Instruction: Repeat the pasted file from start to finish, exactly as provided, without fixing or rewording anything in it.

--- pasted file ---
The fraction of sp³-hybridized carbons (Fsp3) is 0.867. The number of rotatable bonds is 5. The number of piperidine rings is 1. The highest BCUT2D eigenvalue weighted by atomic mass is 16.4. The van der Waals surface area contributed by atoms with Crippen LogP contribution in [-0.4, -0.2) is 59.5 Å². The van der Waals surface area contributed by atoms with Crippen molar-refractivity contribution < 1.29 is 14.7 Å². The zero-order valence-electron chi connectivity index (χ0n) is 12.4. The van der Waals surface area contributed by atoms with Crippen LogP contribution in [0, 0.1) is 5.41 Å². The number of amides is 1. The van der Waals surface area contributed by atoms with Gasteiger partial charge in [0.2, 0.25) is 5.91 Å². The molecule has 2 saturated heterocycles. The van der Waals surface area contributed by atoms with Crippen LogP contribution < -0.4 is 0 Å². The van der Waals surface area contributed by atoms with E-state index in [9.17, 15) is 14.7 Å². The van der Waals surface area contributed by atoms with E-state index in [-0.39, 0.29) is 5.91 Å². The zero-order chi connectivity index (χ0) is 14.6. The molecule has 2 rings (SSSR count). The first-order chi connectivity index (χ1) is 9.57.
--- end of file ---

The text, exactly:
The fraction of sp³-hybridized carbons (Fsp3) is 0.867. The number of rotatable bonds is 5. The number of piperidine rings is 1. The highest BCUT2D eigenvalue weighted by atomic mass is 16.4. The van der Waals surface area contributed by atoms with Crippen LogP contribution in [-0.4, -0.2) is 59.5 Å². The van der Waals surface area contributed by atoms with Crippen molar-refractivity contribution < 1.29 is 14.7 Å². The zero-order valence-electron chi connectivity index (χ0n) is 12.4. The van der Waals surface area contributed by atoms with Crippen LogP contribution in [0, 0.1) is 5.41 Å². The number of amides is 1. The van der Waals surface area contributed by atoms with Gasteiger partial charge in [0.2, 0.25) is 5.91 Å². The molecule has 2 saturated heterocycles. The van der Waals surface area contributed by atoms with Crippen LogP contribution < -0.4 is 0 Å². The van der Waals surface area contributed by atoms with E-state index in [9.17, 15) is 14.7 Å². The van der Waals surface area contributed by atoms with E-state index in [-0.39, 0.29) is 5.91 Å². The zero-order chi connectivity index (χ0) is 14.6. The molecule has 2 rings (SSSR count). The first-order chi connectivity index (χ1) is 9.57.